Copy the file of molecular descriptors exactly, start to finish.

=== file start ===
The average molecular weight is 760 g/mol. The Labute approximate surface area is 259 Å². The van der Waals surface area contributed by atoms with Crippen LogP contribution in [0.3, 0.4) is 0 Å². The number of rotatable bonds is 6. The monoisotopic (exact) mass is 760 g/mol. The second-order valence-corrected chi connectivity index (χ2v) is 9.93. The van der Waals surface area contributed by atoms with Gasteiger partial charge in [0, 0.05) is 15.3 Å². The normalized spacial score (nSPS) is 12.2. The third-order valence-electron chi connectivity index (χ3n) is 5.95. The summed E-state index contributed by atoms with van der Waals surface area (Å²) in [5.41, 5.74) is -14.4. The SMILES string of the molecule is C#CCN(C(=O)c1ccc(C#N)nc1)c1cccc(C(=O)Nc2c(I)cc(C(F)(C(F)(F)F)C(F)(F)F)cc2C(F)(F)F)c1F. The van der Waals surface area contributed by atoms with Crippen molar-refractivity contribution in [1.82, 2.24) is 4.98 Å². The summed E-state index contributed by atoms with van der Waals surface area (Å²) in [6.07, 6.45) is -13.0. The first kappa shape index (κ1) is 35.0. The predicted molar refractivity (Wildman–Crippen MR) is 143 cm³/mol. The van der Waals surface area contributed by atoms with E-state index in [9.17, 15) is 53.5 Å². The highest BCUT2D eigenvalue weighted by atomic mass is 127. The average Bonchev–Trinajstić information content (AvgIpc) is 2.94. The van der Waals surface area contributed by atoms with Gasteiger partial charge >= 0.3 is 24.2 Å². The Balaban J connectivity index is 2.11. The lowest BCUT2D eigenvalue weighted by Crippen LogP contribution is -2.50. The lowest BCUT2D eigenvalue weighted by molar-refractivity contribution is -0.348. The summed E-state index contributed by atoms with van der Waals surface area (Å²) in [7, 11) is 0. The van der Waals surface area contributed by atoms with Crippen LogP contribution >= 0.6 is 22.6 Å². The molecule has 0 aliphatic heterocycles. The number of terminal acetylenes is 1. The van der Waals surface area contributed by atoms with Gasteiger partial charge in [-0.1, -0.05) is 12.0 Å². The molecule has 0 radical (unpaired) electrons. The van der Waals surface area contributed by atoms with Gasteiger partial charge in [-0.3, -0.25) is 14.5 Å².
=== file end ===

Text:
The average molecular weight is 760 g/mol. The Labute approximate surface area is 259 Å². The van der Waals surface area contributed by atoms with Crippen LogP contribution in [0.3, 0.4) is 0 Å². The number of rotatable bonds is 6. The monoisotopic (exact) mass is 760 g/mol. The second-order valence-corrected chi connectivity index (χ2v) is 9.93. The van der Waals surface area contributed by atoms with Gasteiger partial charge in [0, 0.05) is 15.3 Å². The normalized spacial score (nSPS) is 12.2. The third-order valence-electron chi connectivity index (χ3n) is 5.95. The summed E-state index contributed by atoms with van der Waals surface area (Å²) in [5.41, 5.74) is -14.4. The SMILES string of the molecule is C#CCN(C(=O)c1ccc(C#N)nc1)c1cccc(C(=O)Nc2c(I)cc(C(F)(C(F)(F)F)C(F)(F)F)cc2C(F)(F)F)c1F. The van der Waals surface area contributed by atoms with Crippen molar-refractivity contribution in [1.82, 2.24) is 4.98 Å². The summed E-state index contributed by atoms with van der Waals surface area (Å²) in [6.07, 6.45) is -13.0. The first kappa shape index (κ1) is 35.0. The predicted molar refractivity (Wildman–Crippen MR) is 143 cm³/mol. The van der Waals surface area contributed by atoms with E-state index in [9.17, 15) is 53.5 Å². The highest BCUT2D eigenvalue weighted by atomic mass is 127. The average Bonchev–Trinajstić information content (AvgIpc) is 2.94. The van der Waals surface area contributed by atoms with Gasteiger partial charge >= 0.3 is 24.2 Å². The Balaban J connectivity index is 2.11. The lowest BCUT2D eigenvalue weighted by Crippen LogP contribution is -2.50. The lowest BCUT2D eigenvalue weighted by molar-refractivity contribution is -0.348. The summed E-state index contributed by atoms with van der Waals surface area (Å²) in [7, 11) is 0. The van der Waals surface area contributed by atoms with Crippen LogP contribution >= 0.6 is 22.6 Å². The molecule has 0 aliphatic heterocycles. The number of terminal acetylenes is 1. The van der Waals surface area contributed by atoms with Gasteiger partial charge in [-0.1, -0.05) is 12.0 Å². The molecule has 0 radical (unpaired) electrons. The van der Waals surface area contributed by atoms with Gasteiger partial charge in [-0.3, -0.25) is 14.5 Å².